10 Kitchen Rules from Londolozi’s Executive Chef, Anna Ridgewell

10 Kitchen Rules from Londolozi’s Executive Chef, Anna Ridgewell

Creating a sustainable kitchen requires more than simply choosing the right produce. It’s a philosophy, not simply an action, and one that requires a spirit of sharing, collaboration and awareness. Here Chef Anna from Londolozi in the Sabi Sand Private Game Reserve in South Africa shares her ten rules for herself and her team when fostering the type of gastronomy that goes deeper and helps to create a better world.




  1. Sustainability when it comes to Food Production is essential. We have 39 gardens which have taken about 3 years to really kick off and are now abundant with all our leafy vegetables – spinach, mint, parsley, cos lettuce, basil, rocket and we are now introducing the herbs such as rosemary, sage and chives as well as smaller veg to see how it goes. Our chefs run some of these gardens and they have learnt what to grow and how it must look having worked with the actual ‘bought in’ product.


  1. Ethical food suppliers are vital. As we are family owned and family run, we have tended to sway more to those suppliers who are the same. We have also encouraged our main supply source to reach out to local farmers, thus empowering them to create more income.


  1. Choose Real Food. I consider most of the food we serve at Londolozi to be real food – we serve the most organic leaf in the world! We produce just about all our own pestos and sauces and pickles and chutneys, therefore knowing no added preservatives have been used



  1. Share your knowledge. We dedicate time to holding an “open houses”, where we sit and share our knowledge on various topics, including food. We also educate our guests with talks in our Ubuntu hut, to allow them to receive our messages – of sustainability, of purpose, of community.


  1. Celebrate the people and stories behind the food. We do this through our blog and with guests, while they dine with us.



  1. Unity. We like to bring everyone together for big family lunches in the village over an impala pot. Gathering our guests around a campfire, telling stories of the wild. There is nothing better and more special than that fire!



  1. Uplift. Give everyone in your kitchen a chance to shine. Our chefs are able to benefit from training on the job, for instance, they have just done a ProChef course which has enabled them to receive a significant certificate and to further their skill level.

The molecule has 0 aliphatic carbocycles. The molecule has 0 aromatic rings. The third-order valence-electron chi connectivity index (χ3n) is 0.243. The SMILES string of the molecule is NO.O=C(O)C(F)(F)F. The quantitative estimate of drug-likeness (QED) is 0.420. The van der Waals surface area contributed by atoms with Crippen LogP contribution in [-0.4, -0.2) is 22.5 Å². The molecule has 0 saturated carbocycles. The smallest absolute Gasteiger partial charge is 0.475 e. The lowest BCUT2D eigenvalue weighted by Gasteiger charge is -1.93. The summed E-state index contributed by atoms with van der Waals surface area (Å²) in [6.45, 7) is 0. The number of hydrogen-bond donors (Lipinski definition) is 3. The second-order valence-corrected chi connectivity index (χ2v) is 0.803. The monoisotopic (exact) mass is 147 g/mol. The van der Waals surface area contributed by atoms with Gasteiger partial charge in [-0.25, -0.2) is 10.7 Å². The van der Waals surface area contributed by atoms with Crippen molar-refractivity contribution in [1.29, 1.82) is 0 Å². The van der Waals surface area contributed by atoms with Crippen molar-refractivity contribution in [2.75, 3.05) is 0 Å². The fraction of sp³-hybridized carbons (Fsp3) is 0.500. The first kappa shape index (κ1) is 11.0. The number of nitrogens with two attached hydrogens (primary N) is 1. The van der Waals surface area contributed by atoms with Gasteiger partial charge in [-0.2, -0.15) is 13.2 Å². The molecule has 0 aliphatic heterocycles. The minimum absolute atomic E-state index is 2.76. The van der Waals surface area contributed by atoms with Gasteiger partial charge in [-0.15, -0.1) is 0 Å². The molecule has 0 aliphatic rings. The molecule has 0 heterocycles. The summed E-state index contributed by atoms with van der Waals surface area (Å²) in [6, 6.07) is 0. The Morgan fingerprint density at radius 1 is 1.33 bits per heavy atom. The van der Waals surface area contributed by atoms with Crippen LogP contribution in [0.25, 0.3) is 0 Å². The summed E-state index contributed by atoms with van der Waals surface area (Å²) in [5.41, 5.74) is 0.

1. Reduce, reuse, recycle. All our food now comes in crates with minimal plastic. We have created a system with our supplier that he has jumped on the bandwagon with which has been great. We are straining our oil and re selling to the staff so we don’t throw it down a drain or into a river.



  1. Be aware. Of new food trends and sustainability debates. In the past 2 years, I have moved more away from eating red meat, as well as chicken and fish, however, I dare not call myself a vegan nor vegetarian. But what’s important is to continue to become more aware of our diets and their effect on the earth and our animals. Sustainability matters to me because it’s an awareness of the environment. I don’t want my nieces and nephews to grow up and not see the vastness of beauty on our planet.



  1. Stay inspired. One woman who continues to inspire me is the food specialist and chef, Yvonne Short. She was the first person I met when I started in the bush, 22, 23 years ago. And she has continued to inspire me through all these years, in terms of pushing me to do better. She’s like a second mother tome. Her passion for food is beyond borders, it’s incredible. She’s just an incredible foodie. She was the one who taught me how to put flavours together and taught me more or less how to be who I am today in the kitchen.


Read more about Londolozi in our blogs:

Lessons for the Sustainable Foodie ~ with Londolozi’s Dave Varty

Londolozi, a Model for a Better World